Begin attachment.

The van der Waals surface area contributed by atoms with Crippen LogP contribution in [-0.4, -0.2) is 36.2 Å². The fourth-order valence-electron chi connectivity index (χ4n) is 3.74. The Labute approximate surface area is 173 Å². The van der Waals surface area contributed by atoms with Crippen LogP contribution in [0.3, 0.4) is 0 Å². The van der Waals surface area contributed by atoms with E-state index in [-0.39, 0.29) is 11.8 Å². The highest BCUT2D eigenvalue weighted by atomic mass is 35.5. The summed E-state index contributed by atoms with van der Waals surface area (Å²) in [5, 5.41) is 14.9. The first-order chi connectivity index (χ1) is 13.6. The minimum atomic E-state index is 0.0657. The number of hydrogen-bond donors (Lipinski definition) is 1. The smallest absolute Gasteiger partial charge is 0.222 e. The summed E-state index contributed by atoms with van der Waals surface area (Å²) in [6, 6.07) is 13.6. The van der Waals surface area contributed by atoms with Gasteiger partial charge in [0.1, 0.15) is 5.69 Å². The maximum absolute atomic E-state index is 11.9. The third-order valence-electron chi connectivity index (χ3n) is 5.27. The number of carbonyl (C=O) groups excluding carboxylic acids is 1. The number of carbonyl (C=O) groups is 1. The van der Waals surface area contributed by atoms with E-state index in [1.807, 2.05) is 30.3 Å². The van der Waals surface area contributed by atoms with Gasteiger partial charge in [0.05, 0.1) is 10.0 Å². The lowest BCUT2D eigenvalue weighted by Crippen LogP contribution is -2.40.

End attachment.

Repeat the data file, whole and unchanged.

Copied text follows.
The van der Waals surface area contributed by atoms with Crippen LogP contribution in [-0.4, -0.2) is 36.2 Å². The fourth-order valence-electron chi connectivity index (χ4n) is 3.74. The Labute approximate surface area is 173 Å². The van der Waals surface area contributed by atoms with Crippen LogP contribution in [0.3, 0.4) is 0 Å². The van der Waals surface area contributed by atoms with E-state index in [-0.39, 0.29) is 11.8 Å². The highest BCUT2D eigenvalue weighted by atomic mass is 35.5. The summed E-state index contributed by atoms with van der Waals surface area (Å²) in [5, 5.41) is 14.9. The first-order chi connectivity index (χ1) is 13.6. The minimum atomic E-state index is 0.0657. The number of hydrogen-bond donors (Lipinski definition) is 1. The smallest absolute Gasteiger partial charge is 0.222 e. The summed E-state index contributed by atoms with van der Waals surface area (Å²) in [6, 6.07) is 13.6. The van der Waals surface area contributed by atoms with Gasteiger partial charge in [0.1, 0.15) is 5.69 Å². The maximum absolute atomic E-state index is 11.9. The third-order valence-electron chi connectivity index (χ3n) is 5.27. The number of carbonyl (C=O) groups excluding carboxylic acids is 1. The number of carbonyl (C=O) groups is 1. The van der Waals surface area contributed by atoms with E-state index in [1.807, 2.05) is 30.3 Å². The van der Waals surface area contributed by atoms with Gasteiger partial charge in [0.05, 0.1) is 10.0 Å². The lowest BCUT2D eigenvalue weighted by Crippen LogP contribution is -2.40.